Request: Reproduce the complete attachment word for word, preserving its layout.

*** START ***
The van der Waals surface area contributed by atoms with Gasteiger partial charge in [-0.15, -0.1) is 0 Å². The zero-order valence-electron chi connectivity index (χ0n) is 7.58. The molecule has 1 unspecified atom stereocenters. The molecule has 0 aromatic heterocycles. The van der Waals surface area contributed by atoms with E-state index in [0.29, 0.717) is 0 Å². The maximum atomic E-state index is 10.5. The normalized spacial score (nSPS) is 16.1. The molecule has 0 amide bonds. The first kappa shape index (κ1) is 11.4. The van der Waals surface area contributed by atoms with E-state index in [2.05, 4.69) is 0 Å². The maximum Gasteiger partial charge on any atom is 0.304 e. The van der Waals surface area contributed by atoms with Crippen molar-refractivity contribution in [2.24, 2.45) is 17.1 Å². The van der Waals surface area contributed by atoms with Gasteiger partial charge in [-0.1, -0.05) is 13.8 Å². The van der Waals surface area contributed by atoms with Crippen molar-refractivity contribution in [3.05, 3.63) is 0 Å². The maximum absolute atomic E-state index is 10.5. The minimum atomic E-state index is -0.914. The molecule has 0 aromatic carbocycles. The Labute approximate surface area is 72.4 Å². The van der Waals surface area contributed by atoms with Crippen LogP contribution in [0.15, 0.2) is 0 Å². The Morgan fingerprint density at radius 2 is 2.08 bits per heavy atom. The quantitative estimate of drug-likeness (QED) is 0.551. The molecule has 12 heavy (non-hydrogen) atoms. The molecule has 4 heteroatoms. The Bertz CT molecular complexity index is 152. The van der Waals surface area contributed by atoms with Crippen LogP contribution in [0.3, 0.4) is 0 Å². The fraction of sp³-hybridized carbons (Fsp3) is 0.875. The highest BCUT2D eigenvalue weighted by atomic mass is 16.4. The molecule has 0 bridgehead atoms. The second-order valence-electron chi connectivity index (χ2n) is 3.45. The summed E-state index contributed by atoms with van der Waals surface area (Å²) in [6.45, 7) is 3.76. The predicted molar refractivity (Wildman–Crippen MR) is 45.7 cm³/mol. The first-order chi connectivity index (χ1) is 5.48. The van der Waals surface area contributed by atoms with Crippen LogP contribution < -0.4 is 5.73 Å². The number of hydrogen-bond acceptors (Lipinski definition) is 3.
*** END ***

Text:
The van der Waals surface area contributed by atoms with Gasteiger partial charge in [-0.15, -0.1) is 0 Å². The zero-order valence-electron chi connectivity index (χ0n) is 7.58. The molecule has 1 unspecified atom stereocenters. The molecule has 0 aromatic heterocycles. The van der Waals surface area contributed by atoms with E-state index in [0.29, 0.717) is 0 Å². The maximum atomic E-state index is 10.5. The normalized spacial score (nSPS) is 16.1. The molecule has 0 amide bonds. The first kappa shape index (κ1) is 11.4. The van der Waals surface area contributed by atoms with E-state index in [2.05, 4.69) is 0 Å². The maximum Gasteiger partial charge on any atom is 0.304 e. The van der Waals surface area contributed by atoms with Crippen molar-refractivity contribution in [2.24, 2.45) is 17.1 Å². The van der Waals surface area contributed by atoms with Gasteiger partial charge in [-0.1, -0.05) is 13.8 Å². The van der Waals surface area contributed by atoms with Crippen molar-refractivity contribution in [3.05, 3.63) is 0 Å². The maximum absolute atomic E-state index is 10.5. The minimum atomic E-state index is -0.914. The molecule has 0 aromatic carbocycles. The Labute approximate surface area is 72.4 Å². The van der Waals surface area contributed by atoms with Crippen LogP contribution in [0.15, 0.2) is 0 Å². The Morgan fingerprint density at radius 2 is 2.08 bits per heavy atom. The quantitative estimate of drug-likeness (QED) is 0.551. The molecule has 12 heavy (non-hydrogen) atoms. The molecule has 4 heteroatoms. The Bertz CT molecular complexity index is 152. The van der Waals surface area contributed by atoms with Crippen LogP contribution in [0.3, 0.4) is 0 Å². The fraction of sp³-hybridized carbons (Fsp3) is 0.875. The highest BCUT2D eigenvalue weighted by atomic mass is 16.4. The molecule has 0 bridgehead atoms. The second-order valence-electron chi connectivity index (χ2n) is 3.45. The summed E-state index contributed by atoms with van der Waals surface area (Å²) in [6.45, 7) is 3.76. The predicted molar refractivity (Wildman–Crippen MR) is 45.7 cm³/mol. The first-order chi connectivity index (χ1) is 5.48. The van der Waals surface area contributed by atoms with Crippen LogP contribution < -0.4 is 5.73 Å². The number of hydrogen-bond acceptors (Lipinski definition) is 3.